Clustr Map has been a great way to show what states and countries have viewed this blog for this year (It is cleared out once a year). I love looking at all the countries and am in awe that someone from that country has read my words!

I just want to say thank you to everyone who has read my blog, left a comment, or forwarded my blog on to someone else who might benefit from reading it. I appreciate all of your suggestions and help and encouragement. Thank you for making me want to continue blogging!

Image: 'Rosie the Blogger'

Friday, September 14, 2012

Useful Information In and Out of the Classroom 9/14/12

tools2Here are some interesting sites that I’ve found this week, thanks to my PLN. As a teacher, I feel we have to keep up to date concerning research in our field and current issues in the education system. I hope some of these inspire you, inform you, and even have you asking questions. Thank you for coming by and visiting!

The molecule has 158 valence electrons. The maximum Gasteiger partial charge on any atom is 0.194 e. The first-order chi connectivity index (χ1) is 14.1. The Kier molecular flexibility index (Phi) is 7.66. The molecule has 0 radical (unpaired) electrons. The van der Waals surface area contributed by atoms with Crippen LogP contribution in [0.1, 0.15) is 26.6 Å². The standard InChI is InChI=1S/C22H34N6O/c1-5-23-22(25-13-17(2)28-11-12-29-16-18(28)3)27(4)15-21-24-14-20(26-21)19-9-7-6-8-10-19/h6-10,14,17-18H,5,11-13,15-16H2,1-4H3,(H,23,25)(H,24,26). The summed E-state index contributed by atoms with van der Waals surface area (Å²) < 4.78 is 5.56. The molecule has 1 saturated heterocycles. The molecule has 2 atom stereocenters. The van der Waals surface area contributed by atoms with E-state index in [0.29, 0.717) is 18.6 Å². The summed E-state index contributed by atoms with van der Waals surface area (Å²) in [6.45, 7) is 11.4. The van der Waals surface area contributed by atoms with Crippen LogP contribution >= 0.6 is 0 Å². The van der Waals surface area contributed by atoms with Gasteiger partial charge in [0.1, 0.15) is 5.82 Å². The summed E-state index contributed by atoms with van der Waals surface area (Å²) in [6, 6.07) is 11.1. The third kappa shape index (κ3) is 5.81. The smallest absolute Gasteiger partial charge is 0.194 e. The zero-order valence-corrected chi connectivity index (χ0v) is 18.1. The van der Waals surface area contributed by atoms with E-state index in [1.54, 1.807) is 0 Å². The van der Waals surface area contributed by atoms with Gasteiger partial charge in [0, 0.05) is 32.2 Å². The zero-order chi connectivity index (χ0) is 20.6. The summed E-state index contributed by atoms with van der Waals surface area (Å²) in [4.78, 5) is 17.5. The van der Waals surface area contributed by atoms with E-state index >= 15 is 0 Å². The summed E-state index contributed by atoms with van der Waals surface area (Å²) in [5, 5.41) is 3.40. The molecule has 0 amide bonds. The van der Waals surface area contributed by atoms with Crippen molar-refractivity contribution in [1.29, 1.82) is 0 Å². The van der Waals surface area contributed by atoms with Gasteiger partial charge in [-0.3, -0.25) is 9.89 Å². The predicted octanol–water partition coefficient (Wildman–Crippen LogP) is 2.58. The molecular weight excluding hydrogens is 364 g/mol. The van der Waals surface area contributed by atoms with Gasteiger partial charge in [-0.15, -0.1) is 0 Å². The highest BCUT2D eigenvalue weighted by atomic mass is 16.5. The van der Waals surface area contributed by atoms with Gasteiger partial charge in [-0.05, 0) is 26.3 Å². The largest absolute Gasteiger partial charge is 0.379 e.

Note: Each resource is labeled with a level and subject area to make it easier to use.

Levels: E: Elementary; M: Middle; H: High; G: General, all levels; SN: Special Needs; T: Teachers

Subject Areas: LA: Language Arts, English, Reading, Writing; M: Math; S: Science; Health; SS: Social Studies, Current Events; FA: Fine Arts; Music, Art, Drama; FL: Foreign Language; PE: Physical Ed; C: Career; A: All

Interactive Historical Thinking Poster for Elementary Teachers - “Use this poster with your elementary students to help them learn how to be history detectives.” (L: E ; SA: SS )

Interactive Historical Thinking Poster for Secondary Teachers - “Use this interactive poster to begin a conversation with students about what we know about the past—and how we know it.” (L: H ; SA: SS )

A+ Click - “Math And Logic Problems to develop logical reasoning and creative thinking (L: M ; SA: A )

A Magical Guide to Avoiding Plagiarism - an infographic guide created by Kate Hart based on a Harry Potter theme. I thought this was a fun and informative guide. (L:M, H ; SA: A )

Wili the Word Wizard Math Dictionary - “Wili the Word Wizard can help you learn the most important words you’ll need to understand Math and Science concepts.” (L: E, M; SA: M, S)

Original Image: Tools by Pat Hensley

Thursday, September 13, 2012

From Hoof to Handspun all on my own